Congenital Heart Disease (CHD) is the most common birth defect affecting approximately 1% of all live births in the US and is one of the leading causes of infant mortality. A severe form of CHD can result from Heterotaxy (Htx), a disorder of the left-right (LR) patterning during embryonic development. A recent genetic analysis of heterotaxy patients identified a novel CHD candidate gene, mink1. Mink1 encodes a serine-threonine germinal-center kinase with known functions in the JNK and PCP/Wnt signaling pathways. However, it has no known role in LR patterning or cardiac development. Using CRISPR knockout strategies in the high-throughput human disease model, Xenopus, loss of mink1 leads to cardiac and LR patterning defects, and defects in motile cilia formation and resulting fluid flow. The overall goal of this proposal is to investigate the molecular mechanism by which mink1 affects LR patterning, heart development, and cilia formation in the Xenopus (frog) model system.
The first aim will use loss of function experiments to determine the required role for mink1 during the LR patterning cascade b testing molecular markers. Mechanistic hypotheses will be guided by an analysis of temporal and spatial expression of mink1 in the whole embryo and the left-right organizer.
The second aim will use loss of function experiments to determine the requirement for mink1 during formation of motile cilia on the multi-ciliated cells of the Xenopus epidermis, which recapitulates a common mucociliary defect found in CHD patients. Hypotheses will be directed by a review of relevant literature including a role in regulation of multi-ciliated cell fate specification through Notch signaling or a requirement for Mink1 during basal body docking and/or establishment of polarity.
The third aim will determine the role of each mink1 domain in the context of cilia formation on multi-ciliated cells and LR patterning/cardiac development. Then it will be determined if the patient mutation in the kinase-encoding domain is determination to function using multiple functional assays in Xenopus. Altogether, these experiments will improve our understanding of cardiac development and the role of mink1 in the pathogenesis of CHD. In the future, this will benefit genetic testing and counseling, as well as improve outcomes in CHD because treatments can be tailored to genotype rather than solely on CHD phenotype. In addition, this application details the applicant's training plan including research mentorship, advanced coursework, training in new techniques, and the development of skills in scientific professionalism, writing, and presentation of data. The research and training outlined in this application will prepare the applicant to pursue a career performing patient-driven research as an independent research scientist.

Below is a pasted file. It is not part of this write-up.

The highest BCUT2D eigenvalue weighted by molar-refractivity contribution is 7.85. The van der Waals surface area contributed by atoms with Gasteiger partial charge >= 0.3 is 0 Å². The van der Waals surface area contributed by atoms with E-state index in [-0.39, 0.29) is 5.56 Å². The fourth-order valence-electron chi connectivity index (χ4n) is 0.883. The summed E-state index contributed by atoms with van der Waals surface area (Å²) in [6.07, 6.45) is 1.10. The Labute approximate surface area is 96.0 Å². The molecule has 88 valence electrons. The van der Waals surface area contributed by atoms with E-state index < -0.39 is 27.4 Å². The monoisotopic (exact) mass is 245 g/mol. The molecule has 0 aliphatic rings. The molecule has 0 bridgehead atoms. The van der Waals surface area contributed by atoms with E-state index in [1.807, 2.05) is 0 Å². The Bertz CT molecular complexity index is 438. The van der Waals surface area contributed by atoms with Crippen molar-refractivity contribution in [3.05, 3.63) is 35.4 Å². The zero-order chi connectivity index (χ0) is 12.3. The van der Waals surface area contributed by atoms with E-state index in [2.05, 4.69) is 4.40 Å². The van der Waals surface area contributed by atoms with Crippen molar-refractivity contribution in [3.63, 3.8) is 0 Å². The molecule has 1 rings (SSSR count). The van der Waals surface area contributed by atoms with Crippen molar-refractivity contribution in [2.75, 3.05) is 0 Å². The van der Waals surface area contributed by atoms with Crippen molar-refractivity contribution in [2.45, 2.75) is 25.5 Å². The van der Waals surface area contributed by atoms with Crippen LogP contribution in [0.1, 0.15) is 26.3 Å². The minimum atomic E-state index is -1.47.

Congenital Heart Disease (CHD) is one of the leading causes of infant mortality, affecting approximately 1% of all live births in the US. Studying the function of candidate genes identified in patients with CHD will improve our understanding of cardiac development and the pathogenesis of CHD, as well as bolster the evidence that a candidate gene may be disease causing. In the future, this will benefit genetic testing and counseling, as well as improve outcomes in CHD because treatments can be tailored to genotype rather than solely on CHD phenotype.